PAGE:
The First Division of the Supreme Court, Appellate Division (the “Appeal Division”) recently issued the first appellate decision interpreting the Freelance Isn’t Free Act (FIFA) of New York City.1 The plaintiffs — a photography company and a model — first filed an administrative complaint against a high-end fashion label for not paying them in full for an October 2019 photoshoot, and then filed suit in state court after the fashion label failed was react.2 The main issue in the appeal process was whether the model can be considered a “freelancer” in the sense of FIFA if she is represented by a model agency, as is the case here. The Appeals Division ruled that representation by an agent does not necessarily exclude a worker from FIFA’s freelance worker protection.
NYC Freelancer is not a free act
Enacted in 2016 and effective May 15, 2017, FIFA is what the Appeals Division described as “the first law of its kind in this country to offer freelancers legal protection against non-payment for work performed.”3 FIFA defines a “freelance worker” as “any natural person or entity consisting of not more than one natural person, whether registered or using a trade name, employed or contracted by a client as an independent contractor, to provide services in exchange for compensation.”4 In certain circumstances, FIFA requires freelance agreements to be in writing and freelancers to be paid within a certain period of time. As with other New York City ordinances, FIFA allows a freelancer to file an administrative complaint before filing a lawsuit in court, but is not required to do so.5 For a full overview of FIFA, see Littler’s previous coverage of this law.
Determination of freelancer and hirer status.
The Appeals Division ruled that the model’s representation by an agency does not in and of itself exclude her from the protections afforded to freelancers under FIFA. Instead, the court found that their status was ultimately a matter of fact. The Appeals Division separately signaled that the model had asserted her position sufficiently to sue the fashion label as a “hiring party.”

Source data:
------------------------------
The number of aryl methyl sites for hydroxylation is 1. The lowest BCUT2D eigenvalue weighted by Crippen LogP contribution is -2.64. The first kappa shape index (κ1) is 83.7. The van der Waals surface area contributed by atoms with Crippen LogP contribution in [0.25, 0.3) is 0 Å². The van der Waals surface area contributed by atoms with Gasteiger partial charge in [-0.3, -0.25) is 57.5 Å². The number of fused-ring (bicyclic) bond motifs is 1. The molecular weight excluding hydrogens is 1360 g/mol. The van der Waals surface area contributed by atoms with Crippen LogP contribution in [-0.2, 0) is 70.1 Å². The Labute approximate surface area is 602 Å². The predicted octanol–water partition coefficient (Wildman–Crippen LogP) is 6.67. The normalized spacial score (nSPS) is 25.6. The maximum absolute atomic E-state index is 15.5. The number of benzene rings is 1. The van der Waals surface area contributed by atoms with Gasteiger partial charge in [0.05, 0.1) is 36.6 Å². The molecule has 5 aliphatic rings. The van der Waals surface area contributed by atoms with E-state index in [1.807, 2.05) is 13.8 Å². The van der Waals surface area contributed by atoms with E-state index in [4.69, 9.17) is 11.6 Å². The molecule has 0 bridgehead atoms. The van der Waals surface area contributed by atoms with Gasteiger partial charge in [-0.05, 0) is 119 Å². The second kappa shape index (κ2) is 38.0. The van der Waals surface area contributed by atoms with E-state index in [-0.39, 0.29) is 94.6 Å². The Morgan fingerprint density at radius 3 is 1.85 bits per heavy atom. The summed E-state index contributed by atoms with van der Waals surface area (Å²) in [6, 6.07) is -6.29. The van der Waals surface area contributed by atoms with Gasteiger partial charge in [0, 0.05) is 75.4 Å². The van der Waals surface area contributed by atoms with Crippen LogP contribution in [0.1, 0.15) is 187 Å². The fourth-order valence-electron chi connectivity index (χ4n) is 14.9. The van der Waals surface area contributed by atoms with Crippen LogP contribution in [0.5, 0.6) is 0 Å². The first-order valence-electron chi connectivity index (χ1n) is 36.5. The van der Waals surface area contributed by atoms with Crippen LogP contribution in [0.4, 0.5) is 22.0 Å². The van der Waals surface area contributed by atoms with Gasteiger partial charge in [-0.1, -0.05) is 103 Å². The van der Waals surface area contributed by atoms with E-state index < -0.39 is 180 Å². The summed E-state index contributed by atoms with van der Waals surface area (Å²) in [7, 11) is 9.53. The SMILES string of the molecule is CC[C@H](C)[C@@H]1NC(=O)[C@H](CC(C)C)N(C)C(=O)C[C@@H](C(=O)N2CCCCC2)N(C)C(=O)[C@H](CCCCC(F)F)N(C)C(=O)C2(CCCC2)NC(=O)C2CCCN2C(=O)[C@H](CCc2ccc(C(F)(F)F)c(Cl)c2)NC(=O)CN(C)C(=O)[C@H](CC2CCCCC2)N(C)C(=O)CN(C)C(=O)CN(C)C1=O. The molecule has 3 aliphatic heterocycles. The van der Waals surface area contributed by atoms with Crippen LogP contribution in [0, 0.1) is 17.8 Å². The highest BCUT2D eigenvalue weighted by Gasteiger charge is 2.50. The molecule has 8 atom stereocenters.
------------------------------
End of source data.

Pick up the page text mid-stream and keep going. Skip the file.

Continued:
The model is not a freelancer, but an employee of the model agency within the meaning of the model booking contract, the fashion label argued. The Court found that FIFA and its implementing regulations are “silent as to how an agent should be included in the calculation of whether someone is a freelance worker” but that workers represented by agents are Not among the enumerated examples of individual workers excluded from the freelancer definition.6 The court also found that when passing FIFA, the city council had taken into account statements from “FIFA advocates in various industries who shared that freelancers use agencies”.7 By ruling that the model’s claim was properly made and that the parties “should determine” whether the model was a freelance worker for FIFA purposes, the court essentially ruled that a represented model’s status as a freelance worker was a question of fact. However, the court did not explain what factors would be relevant in determining whether an employee represented by the representative is a freelancer or an individual working as part of a larger agency.